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An Update on Penny

by Susan Kerby, South Central Rescue
with Dr. Brian Skansen, DVM, MS, Dipl ACVIM (Cardiol- ogy) at The Ohio State University College of Veterinary Medicine

reprinted from Newf Tide - 4th Q 2012

 

 
As a quick review, Penny had surgery at Ohio State Veterinary Medical Center in September 2011. Her five weeks post-surgery cardiac ultrasound with her cardiolo- gist, Dr. Brian Scansen, showed that the left side of her heart had slightly decreased in size making her overall heart size small- er. e pressure going through the aortic valve was still dramatically reduced—from 165 mmHg before surgery, to 78 mmHg after surgery. With this information, she was cleared to be a normal Newie puppy over the winter.

In March 2012, she had a six-month follow-up with Dr. Scansen. e Doppler results showed that the pressure in her heart had a mild increase to roughly 90 mmHg, and her left atrial chamber was slightly larger (though less than the original evaluation) with the left ventricular function remaining normal. The good news was that these changes would not be abnormal for the expected growth of a giant breed puppy. She weighed in at 97 pounds this visit, compared with 76 pounds in October 2011, a big increase when measuring the heart size in millimeters. To help her adjust to this change, her Atenolol was increased, from one tablet twice a day to one and a half tablets twice a day, and she was to be monitored for any symptoms of lethargy, fainting, or off-behavior.

After some serious discussion and weighing all the possibilities, Dr. Scansen cautiously cleared Penny to be spayed, which was successfully completed by Dr. Joe D’Amico at Waynesville Veterinary Hospital. Before surgery, Penny was started on antibiotics and continued for seven days post-op, to decrease opportunity for infection. For the actual spay, an opiate was used for pre-medication, Propofol for induction, and a low amount of gas anesthesia. Blood pressure and heart rhythm was monitored throughout the procedure and aggressive fluid administration during anesthesia was avoided. Initially her response to the anesthesia lowered her heart rate, but adjustments were made, and she stabilized throughout the rest of the procedure with a flawless recovery.

In August 2012, Dr. Scansen contacted us and said that Dr. Mandi Kleman from the University of Florida would be including Penny’s data in the Cutting Balloon Valvuloplasty study, making her the only Newfoundland to be a part of the study. He asked that we bring her to Ohio State in mid to late September for a recheck echo to see where things stood, and to keep up with the one-year follow- up data in the study.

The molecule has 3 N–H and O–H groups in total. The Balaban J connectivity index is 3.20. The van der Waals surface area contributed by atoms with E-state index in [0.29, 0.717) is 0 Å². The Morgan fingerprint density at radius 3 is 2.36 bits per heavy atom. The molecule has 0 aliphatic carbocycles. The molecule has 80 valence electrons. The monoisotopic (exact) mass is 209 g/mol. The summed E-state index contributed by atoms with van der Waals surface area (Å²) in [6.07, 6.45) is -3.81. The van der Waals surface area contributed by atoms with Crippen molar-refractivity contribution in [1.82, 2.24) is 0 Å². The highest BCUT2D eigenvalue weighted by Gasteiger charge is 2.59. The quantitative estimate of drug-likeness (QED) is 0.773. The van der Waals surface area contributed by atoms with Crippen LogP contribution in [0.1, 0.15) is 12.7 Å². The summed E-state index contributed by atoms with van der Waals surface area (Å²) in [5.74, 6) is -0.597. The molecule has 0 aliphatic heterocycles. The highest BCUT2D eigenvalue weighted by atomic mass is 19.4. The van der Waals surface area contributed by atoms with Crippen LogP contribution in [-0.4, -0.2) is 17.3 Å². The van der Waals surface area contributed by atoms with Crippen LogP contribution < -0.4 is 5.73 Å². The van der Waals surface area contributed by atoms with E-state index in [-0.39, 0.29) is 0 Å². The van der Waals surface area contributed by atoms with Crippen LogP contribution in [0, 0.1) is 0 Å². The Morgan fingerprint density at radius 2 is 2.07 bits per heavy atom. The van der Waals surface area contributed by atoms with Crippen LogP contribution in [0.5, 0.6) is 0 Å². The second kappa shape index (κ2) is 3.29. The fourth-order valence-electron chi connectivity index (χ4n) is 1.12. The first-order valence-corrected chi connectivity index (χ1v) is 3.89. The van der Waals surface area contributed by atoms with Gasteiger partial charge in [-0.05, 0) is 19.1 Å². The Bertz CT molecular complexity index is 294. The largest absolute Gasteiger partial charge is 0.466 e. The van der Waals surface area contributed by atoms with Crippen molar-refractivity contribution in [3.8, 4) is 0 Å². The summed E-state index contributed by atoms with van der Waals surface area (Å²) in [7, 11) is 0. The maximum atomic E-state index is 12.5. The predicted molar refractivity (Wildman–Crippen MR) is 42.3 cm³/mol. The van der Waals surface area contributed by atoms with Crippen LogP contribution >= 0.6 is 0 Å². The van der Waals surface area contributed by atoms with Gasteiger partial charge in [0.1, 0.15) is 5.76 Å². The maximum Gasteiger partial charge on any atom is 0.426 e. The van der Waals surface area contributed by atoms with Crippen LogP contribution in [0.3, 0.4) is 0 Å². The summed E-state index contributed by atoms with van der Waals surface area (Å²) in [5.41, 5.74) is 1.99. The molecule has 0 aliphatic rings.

At the September 2012 follow-up, Dr. Scansen found that the left atrial size was again up slightly at 53mm, from 48mm at her last check. Her left ventricular internal dimensions were unchanged at 52mm in diastole and 40mm in systole. The gradient was now roughly 104mmHg, which is up from 90mmHg last March. Therefore, there is concern but the good news was that the lower portion of her heart was the same and the stricture area was not changed. It is uncertain what the definitive reason is for the upper part of her heart to be larger, so it is something to be aware of and to monitor for any signs of fainting, coughing, shortness of breath, or lethargy.

Given this is a new area of study, we are guardedly optimistic. Penny is a big girl and is now 103.6 pounds but thin, close to 28 inches tall, and has filled out nicely. Given that she is now roughly 22 months old, she is past the major growth phase for Newfoundlands so we are hopeful that the changes in her heart will now level out. We will wait some more and let Penny be her naughty self, without a care in the world! Dr. Scansen will recheck her again in nine to 12 months, unless something unforeseen occurs. Clinically she’s doing well, and it is exciting to be included in such an important study. We hope the information will help other dogs with this horrible condition.

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